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Posted by admin, December 9, 2014 12:08 am

What now??

Answer:  make your partner the most important person in the scene.  Yeah, I know it’s hard when you just want to say, “Get into class!”   But don’t forget: natural acting happens when you’re being, not “acting”.  And the #1 way to “not act” is to focus on your scene partner and really listen.  This will keep you focused, honest, engaged, and (ultimately) present in the scene.  Remember the 9 Questions of Intentional Acting? A really good example of Question #8 is in the film Meet Joe Black starring Brad Pitt and Anthony Hopkins.  Frankly, I wasn’t impressed with Pitt’s performance – particularly when paired with the great Sir Anthony; the gap of experience between the actors was very apparent in one scene. But I *was* impressed when Hopkins didn’t do anything differently just because his scene partner couldn’t hold his own:  he made Pitt the most important person in the scene and by doing so gave a stunning performance.   (For those of you who are upset with me for dissing Mr. Pitt: I think his work as an actor has grown tremendously and I have great respect for him now!)

What *Not* to do When Acting with a Lousy Scene Partner or a Reader Who Won’t Even Look at You:

1) Don’t judge your partner – if you do, you won’t be in the scene anymore.  Reframe it.  Use what you’re getting - which maybe lousy acting - and make your intention: to get them to listen and connect with you.

2) Don’t let your irritation or impatience show.  It’s unprofessional and it does NOT reflect badly on your scene partner, it reflects poorly on YOU.  Be like Anthony Hopkins in Meet Joe Black: Do your best work and leave the judging to the casting team.  It may seem counter intuitive, but put all your attention over there on the lousy scene partner or reader…then discover what can happen!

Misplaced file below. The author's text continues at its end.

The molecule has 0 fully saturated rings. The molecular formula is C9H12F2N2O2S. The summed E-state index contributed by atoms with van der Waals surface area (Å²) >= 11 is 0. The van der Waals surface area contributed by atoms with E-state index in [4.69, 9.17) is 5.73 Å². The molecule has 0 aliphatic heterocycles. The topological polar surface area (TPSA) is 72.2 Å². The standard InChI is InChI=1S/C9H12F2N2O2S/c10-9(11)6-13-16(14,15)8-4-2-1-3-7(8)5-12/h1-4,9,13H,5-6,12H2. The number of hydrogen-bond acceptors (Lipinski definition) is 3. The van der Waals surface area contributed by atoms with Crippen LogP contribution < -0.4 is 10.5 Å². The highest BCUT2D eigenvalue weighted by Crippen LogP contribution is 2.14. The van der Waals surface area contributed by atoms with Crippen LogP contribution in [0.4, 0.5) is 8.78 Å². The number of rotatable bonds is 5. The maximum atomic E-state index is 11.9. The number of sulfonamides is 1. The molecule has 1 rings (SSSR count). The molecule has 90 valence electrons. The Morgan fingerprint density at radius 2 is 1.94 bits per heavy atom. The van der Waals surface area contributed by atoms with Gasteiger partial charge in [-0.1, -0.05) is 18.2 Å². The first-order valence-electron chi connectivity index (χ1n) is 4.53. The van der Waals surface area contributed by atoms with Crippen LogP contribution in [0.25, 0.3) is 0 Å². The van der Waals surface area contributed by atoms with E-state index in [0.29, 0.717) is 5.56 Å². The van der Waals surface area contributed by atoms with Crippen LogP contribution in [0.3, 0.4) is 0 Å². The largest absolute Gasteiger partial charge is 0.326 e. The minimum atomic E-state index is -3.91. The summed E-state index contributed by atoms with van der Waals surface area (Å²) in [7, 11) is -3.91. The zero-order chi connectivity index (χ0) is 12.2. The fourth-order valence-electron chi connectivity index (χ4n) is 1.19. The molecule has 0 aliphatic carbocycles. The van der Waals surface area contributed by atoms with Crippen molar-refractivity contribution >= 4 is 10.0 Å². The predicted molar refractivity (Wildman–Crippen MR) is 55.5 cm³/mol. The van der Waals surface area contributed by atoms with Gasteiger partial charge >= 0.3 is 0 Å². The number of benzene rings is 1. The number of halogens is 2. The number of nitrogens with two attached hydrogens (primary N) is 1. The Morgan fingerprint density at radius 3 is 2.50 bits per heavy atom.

Share your comment below on what happens when you make the other person the most important person in the scene.


If you’re an actor, (or know someone who is) feel free to share this article with those you believe could benefit from it. Thank you.


And risk being vulnerable right here. Share your experience as a fearless or fearful actor. Who knows, your input just might make the difference in preparing and inspiring someone to deliver the performance of a lifetime!





Acting should be simple. But that doesn’t mean it’s easy. If you are an actor, or know someone who is, and you need a safe place to be yourself and to be challenged to continually grow and share vulnerable performances, Intentional Acting may be the right class for you.


There is no better moment than now to make the intention to take full control of your acting career and live the dream you were born to.


Call 818-325-5752 or email me at to interview and sign up for the next Intentional Acting class today.


In the meantime, to learn more about Intentional Acting and the 9 questions that frame the work I do with actors of all ages, visit





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